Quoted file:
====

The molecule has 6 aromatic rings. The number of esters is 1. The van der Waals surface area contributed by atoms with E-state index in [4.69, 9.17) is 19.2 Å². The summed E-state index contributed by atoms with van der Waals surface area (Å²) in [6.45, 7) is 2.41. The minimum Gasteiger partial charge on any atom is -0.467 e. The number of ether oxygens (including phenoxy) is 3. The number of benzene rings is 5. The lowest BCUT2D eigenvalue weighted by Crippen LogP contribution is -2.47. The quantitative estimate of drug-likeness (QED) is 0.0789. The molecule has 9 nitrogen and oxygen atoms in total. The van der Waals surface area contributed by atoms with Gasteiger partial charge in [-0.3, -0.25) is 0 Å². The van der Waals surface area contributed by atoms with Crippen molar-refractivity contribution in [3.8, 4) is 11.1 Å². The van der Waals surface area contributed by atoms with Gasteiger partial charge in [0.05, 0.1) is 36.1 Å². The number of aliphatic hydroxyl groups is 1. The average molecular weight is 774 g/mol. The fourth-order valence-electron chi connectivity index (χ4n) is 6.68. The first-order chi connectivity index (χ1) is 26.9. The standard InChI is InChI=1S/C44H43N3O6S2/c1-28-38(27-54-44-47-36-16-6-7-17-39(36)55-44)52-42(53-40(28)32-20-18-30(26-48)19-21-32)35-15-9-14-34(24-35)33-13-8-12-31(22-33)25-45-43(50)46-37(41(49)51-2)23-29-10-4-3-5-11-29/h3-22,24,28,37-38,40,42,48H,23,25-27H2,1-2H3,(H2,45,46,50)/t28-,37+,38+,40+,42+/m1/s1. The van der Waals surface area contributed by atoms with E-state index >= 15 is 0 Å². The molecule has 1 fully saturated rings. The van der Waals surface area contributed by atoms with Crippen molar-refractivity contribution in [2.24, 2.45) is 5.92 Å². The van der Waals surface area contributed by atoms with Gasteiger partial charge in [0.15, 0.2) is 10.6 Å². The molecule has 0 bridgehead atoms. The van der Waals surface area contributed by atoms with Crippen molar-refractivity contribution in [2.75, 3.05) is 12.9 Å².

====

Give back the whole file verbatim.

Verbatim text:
The molecule has 6 aromatic rings. The number of esters is 1. The van der Waals surface area contributed by atoms with E-state index in [4.69, 9.17) is 19.2 Å². The summed E-state index contributed by atoms with van der Waals surface area (Å²) in [6.45, 7) is 2.41. The minimum Gasteiger partial charge on any atom is -0.467 e. The number of ether oxygens (including phenoxy) is 3. The number of benzene rings is 5. The lowest BCUT2D eigenvalue weighted by Crippen LogP contribution is -2.47. The quantitative estimate of drug-likeness (QED) is 0.0789. The molecule has 9 nitrogen and oxygen atoms in total. The van der Waals surface area contributed by atoms with Gasteiger partial charge in [-0.3, -0.25) is 0 Å². The van der Waals surface area contributed by atoms with Crippen molar-refractivity contribution in [3.8, 4) is 11.1 Å². The van der Waals surface area contributed by atoms with Gasteiger partial charge in [0.05, 0.1) is 36.1 Å². The number of aliphatic hydroxyl groups is 1. The average molecular weight is 774 g/mol. The fourth-order valence-electron chi connectivity index (χ4n) is 6.68. The first-order chi connectivity index (χ1) is 26.9. The standard InChI is InChI=1S/C44H43N3O6S2/c1-28-38(27-54-44-47-36-16-6-7-17-39(36)55-44)52-42(53-40(28)32-20-18-30(26-48)19-21-32)35-15-9-14-34(24-35)33-13-8-12-31(22-33)25-45-43(50)46-37(41(49)51-2)23-29-10-4-3-5-11-29/h3-22,24,28,37-38,40,42,48H,23,25-27H2,1-2H3,(H2,45,46,50)/t28-,37+,38+,40+,42+/m1/s1. The van der Waals surface area contributed by atoms with E-state index >= 15 is 0 Å². The molecule has 1 fully saturated rings. The van der Waals surface area contributed by atoms with Crippen molar-refractivity contribution in [2.24, 2.45) is 5.92 Å². The van der Waals surface area contributed by atoms with Gasteiger partial charge in [0.15, 0.2) is 10.6 Å². The molecule has 0 bridgehead atoms. The van der Waals surface area contributed by atoms with Crippen molar-refractivity contribution in [2.75, 3.05) is 12.9 Å².